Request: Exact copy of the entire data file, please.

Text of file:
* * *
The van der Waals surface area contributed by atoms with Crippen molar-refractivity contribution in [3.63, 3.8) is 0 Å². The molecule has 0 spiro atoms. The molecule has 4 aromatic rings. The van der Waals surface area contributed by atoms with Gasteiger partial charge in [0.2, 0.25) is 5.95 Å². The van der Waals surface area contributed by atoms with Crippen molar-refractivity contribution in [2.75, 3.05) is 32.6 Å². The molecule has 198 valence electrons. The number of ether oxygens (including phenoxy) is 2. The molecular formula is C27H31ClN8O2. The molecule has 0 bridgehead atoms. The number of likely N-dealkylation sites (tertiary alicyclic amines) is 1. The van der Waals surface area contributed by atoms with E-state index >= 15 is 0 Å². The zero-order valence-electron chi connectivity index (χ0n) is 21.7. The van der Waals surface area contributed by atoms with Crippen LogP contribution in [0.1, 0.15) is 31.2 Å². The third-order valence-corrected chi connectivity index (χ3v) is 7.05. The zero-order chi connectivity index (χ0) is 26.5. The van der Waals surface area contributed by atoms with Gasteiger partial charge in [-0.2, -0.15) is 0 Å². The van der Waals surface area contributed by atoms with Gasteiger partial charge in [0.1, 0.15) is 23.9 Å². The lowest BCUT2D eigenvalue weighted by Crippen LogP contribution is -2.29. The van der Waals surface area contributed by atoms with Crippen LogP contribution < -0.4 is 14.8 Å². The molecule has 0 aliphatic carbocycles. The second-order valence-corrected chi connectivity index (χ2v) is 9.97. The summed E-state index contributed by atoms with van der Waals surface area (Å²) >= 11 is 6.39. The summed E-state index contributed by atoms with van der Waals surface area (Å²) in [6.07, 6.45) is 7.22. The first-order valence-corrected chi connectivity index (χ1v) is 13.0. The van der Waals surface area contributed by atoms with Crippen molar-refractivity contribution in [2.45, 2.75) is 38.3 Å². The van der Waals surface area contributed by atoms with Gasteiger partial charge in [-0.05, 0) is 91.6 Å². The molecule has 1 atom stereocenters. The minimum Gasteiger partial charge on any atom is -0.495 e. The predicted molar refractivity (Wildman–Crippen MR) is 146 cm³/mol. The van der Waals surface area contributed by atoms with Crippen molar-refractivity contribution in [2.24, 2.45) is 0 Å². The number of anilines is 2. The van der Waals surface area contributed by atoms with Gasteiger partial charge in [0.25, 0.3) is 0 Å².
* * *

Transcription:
The van der Waals surface area contributed by atoms with Crippen molar-refractivity contribution in [3.63, 3.8) is 0 Å². The molecule has 0 spiro atoms. The molecule has 4 aromatic rings. The van der Waals surface area contributed by atoms with Gasteiger partial charge in [0.2, 0.25) is 5.95 Å². The van der Waals surface area contributed by atoms with Crippen molar-refractivity contribution in [2.75, 3.05) is 32.6 Å². The molecule has 198 valence electrons. The number of ether oxygens (including phenoxy) is 2. The molecular formula is C27H31ClN8O2. The molecule has 0 bridgehead atoms. The number of likely N-dealkylation sites (tertiary alicyclic amines) is 1. The van der Waals surface area contributed by atoms with E-state index >= 15 is 0 Å². The zero-order valence-electron chi connectivity index (χ0n) is 21.7. The van der Waals surface area contributed by atoms with Crippen LogP contribution in [0.1, 0.15) is 31.2 Å². The third-order valence-corrected chi connectivity index (χ3v) is 7.05. The zero-order chi connectivity index (χ0) is 26.5. The van der Waals surface area contributed by atoms with Gasteiger partial charge in [-0.2, -0.15) is 0 Å². The van der Waals surface area contributed by atoms with Gasteiger partial charge in [0.1, 0.15) is 23.9 Å². The lowest BCUT2D eigenvalue weighted by Crippen LogP contribution is -2.29. The van der Waals surface area contributed by atoms with Crippen LogP contribution < -0.4 is 14.8 Å². The molecule has 0 aliphatic carbocycles. The second-order valence-corrected chi connectivity index (χ2v) is 9.97. The summed E-state index contributed by atoms with van der Waals surface area (Å²) >= 11 is 6.39. The summed E-state index contributed by atoms with van der Waals surface area (Å²) in [6.07, 6.45) is 7.22. The first-order valence-corrected chi connectivity index (χ1v) is 13.0. The van der Waals surface area contributed by atoms with Crippen molar-refractivity contribution in [2.45, 2.75) is 38.3 Å². The van der Waals surface area contributed by atoms with Gasteiger partial charge in [-0.05, 0) is 91.6 Å². The molecule has 1 atom stereocenters. The minimum Gasteiger partial charge on any atom is -0.495 e. The predicted molar refractivity (Wildman–Crippen MR) is 146 cm³/mol. The van der Waals surface area contributed by atoms with Crippen molar-refractivity contribution in [2.24, 2.45) is 0 Å². The number of anilines is 2. The van der Waals surface area contributed by atoms with Gasteiger partial charge in [0.25, 0.3) is 0 Å².